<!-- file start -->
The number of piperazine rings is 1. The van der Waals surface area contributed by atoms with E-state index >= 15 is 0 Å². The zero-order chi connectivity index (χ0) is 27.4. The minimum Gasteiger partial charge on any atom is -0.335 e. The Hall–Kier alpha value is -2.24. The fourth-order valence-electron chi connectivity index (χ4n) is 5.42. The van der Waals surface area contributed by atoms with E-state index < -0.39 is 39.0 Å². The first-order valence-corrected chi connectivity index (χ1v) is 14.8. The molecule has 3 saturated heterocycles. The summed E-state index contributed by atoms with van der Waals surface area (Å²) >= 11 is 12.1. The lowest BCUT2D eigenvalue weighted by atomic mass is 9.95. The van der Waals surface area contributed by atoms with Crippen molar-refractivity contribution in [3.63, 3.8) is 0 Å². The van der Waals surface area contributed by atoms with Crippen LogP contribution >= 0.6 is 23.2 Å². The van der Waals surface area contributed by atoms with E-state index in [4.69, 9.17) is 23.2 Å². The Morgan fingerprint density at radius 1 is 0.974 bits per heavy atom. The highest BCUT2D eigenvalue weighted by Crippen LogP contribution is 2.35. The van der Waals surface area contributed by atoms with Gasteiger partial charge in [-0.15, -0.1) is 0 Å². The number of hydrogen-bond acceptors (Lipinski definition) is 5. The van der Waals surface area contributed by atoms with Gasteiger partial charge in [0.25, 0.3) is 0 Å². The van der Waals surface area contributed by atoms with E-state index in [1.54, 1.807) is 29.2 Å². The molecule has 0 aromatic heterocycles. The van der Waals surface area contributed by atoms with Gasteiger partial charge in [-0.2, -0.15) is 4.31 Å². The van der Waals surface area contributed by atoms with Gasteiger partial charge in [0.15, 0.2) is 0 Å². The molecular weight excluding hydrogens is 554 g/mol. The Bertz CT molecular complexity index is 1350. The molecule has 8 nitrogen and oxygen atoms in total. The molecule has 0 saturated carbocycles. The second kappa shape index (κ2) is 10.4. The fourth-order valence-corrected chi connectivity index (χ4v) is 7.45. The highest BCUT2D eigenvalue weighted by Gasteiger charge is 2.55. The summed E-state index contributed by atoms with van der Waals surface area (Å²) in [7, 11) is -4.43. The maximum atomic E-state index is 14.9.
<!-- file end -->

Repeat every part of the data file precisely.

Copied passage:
The number of piperazine rings is 1. The van der Waals surface area contributed by atoms with E-state index >= 15 is 0 Å². The zero-order chi connectivity index (χ0) is 27.4. The minimum Gasteiger partial charge on any atom is -0.335 e. The Hall–Kier alpha value is -2.24. The fourth-order valence-electron chi connectivity index (χ4n) is 5.42. The van der Waals surface area contributed by atoms with E-state index < -0.39 is 39.0 Å². The first-order valence-corrected chi connectivity index (χ1v) is 14.8. The molecule has 3 saturated heterocycles. The summed E-state index contributed by atoms with van der Waals surface area (Å²) >= 11 is 12.1. The lowest BCUT2D eigenvalue weighted by atomic mass is 9.95. The van der Waals surface area contributed by atoms with Crippen molar-refractivity contribution in [3.63, 3.8) is 0 Å². The van der Waals surface area contributed by atoms with Crippen LogP contribution >= 0.6 is 23.2 Å². The van der Waals surface area contributed by atoms with E-state index in [4.69, 9.17) is 23.2 Å². The Morgan fingerprint density at radius 1 is 0.974 bits per heavy atom. The highest BCUT2D eigenvalue weighted by Crippen LogP contribution is 2.35. The van der Waals surface area contributed by atoms with Gasteiger partial charge in [-0.15, -0.1) is 0 Å². The number of hydrogen-bond acceptors (Lipinski definition) is 5. The van der Waals surface area contributed by atoms with Gasteiger partial charge in [0.25, 0.3) is 0 Å². The van der Waals surface area contributed by atoms with E-state index in [1.54, 1.807) is 29.2 Å². The molecule has 0 aromatic heterocycles. The van der Waals surface area contributed by atoms with Gasteiger partial charge in [-0.2, -0.15) is 4.31 Å². The van der Waals surface area contributed by atoms with Gasteiger partial charge in [0.15, 0.2) is 0 Å². The molecular weight excluding hydrogens is 554 g/mol. The Bertz CT molecular complexity index is 1350. The molecule has 8 nitrogen and oxygen atoms in total. The molecule has 0 saturated carbocycles. The second kappa shape index (κ2) is 10.4. The fourth-order valence-corrected chi connectivity index (χ4v) is 7.45. The highest BCUT2D eigenvalue weighted by Gasteiger charge is 2.55. The summed E-state index contributed by atoms with van der Waals surface area (Å²) in [7, 11) is -4.43. The maximum atomic E-state index is 14.9.